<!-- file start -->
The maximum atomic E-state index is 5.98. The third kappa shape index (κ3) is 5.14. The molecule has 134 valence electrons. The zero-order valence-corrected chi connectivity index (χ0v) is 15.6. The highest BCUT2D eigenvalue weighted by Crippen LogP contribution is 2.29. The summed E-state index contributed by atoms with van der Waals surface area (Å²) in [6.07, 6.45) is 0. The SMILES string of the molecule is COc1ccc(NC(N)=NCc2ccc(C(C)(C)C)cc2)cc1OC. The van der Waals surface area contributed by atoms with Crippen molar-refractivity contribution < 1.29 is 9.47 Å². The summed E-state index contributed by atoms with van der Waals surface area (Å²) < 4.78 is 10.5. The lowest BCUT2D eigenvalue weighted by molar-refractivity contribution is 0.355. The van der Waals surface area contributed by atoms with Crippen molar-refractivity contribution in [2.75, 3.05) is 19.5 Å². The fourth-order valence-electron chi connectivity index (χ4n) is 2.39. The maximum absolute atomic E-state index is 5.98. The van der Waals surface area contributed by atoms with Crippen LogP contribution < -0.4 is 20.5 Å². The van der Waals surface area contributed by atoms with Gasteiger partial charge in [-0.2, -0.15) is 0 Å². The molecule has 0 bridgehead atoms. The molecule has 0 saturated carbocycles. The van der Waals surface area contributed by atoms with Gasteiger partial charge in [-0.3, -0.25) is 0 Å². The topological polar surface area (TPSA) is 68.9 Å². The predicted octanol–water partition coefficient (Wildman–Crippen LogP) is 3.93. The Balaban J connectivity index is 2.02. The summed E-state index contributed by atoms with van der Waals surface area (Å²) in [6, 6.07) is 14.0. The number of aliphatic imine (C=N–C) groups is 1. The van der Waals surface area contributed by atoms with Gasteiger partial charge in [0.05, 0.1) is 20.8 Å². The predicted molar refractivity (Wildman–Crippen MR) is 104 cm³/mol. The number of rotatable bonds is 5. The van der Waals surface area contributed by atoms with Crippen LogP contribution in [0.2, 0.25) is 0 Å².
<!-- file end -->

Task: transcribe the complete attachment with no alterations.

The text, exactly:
The maximum atomic E-state index is 5.98. The third kappa shape index (κ3) is 5.14. The molecule has 134 valence electrons. The zero-order valence-corrected chi connectivity index (χ0v) is 15.6. The highest BCUT2D eigenvalue weighted by Crippen LogP contribution is 2.29. The summed E-state index contributed by atoms with van der Waals surface area (Å²) in [6.07, 6.45) is 0. The SMILES string of the molecule is COc1ccc(NC(N)=NCc2ccc(C(C)(C)C)cc2)cc1OC. The van der Waals surface area contributed by atoms with Crippen molar-refractivity contribution < 1.29 is 9.47 Å². The summed E-state index contributed by atoms with van der Waals surface area (Å²) < 4.78 is 10.5. The lowest BCUT2D eigenvalue weighted by molar-refractivity contribution is 0.355. The van der Waals surface area contributed by atoms with Crippen molar-refractivity contribution in [2.75, 3.05) is 19.5 Å². The fourth-order valence-electron chi connectivity index (χ4n) is 2.39. The maximum absolute atomic E-state index is 5.98. The van der Waals surface area contributed by atoms with Crippen LogP contribution < -0.4 is 20.5 Å². The van der Waals surface area contributed by atoms with Gasteiger partial charge in [-0.2, -0.15) is 0 Å². The molecule has 0 bridgehead atoms. The molecule has 0 saturated carbocycles. The van der Waals surface area contributed by atoms with Gasteiger partial charge in [-0.3, -0.25) is 0 Å². The topological polar surface area (TPSA) is 68.9 Å². The predicted octanol–water partition coefficient (Wildman–Crippen LogP) is 3.93. The Balaban J connectivity index is 2.02. The summed E-state index contributed by atoms with van der Waals surface area (Å²) in [6, 6.07) is 14.0. The number of aliphatic imine (C=N–C) groups is 1. The van der Waals surface area contributed by atoms with Gasteiger partial charge in [0.05, 0.1) is 20.8 Å². The predicted molar refractivity (Wildman–Crippen MR) is 104 cm³/mol. The number of rotatable bonds is 5. The van der Waals surface area contributed by atoms with Crippen LogP contribution in [0.2, 0.25) is 0 Å².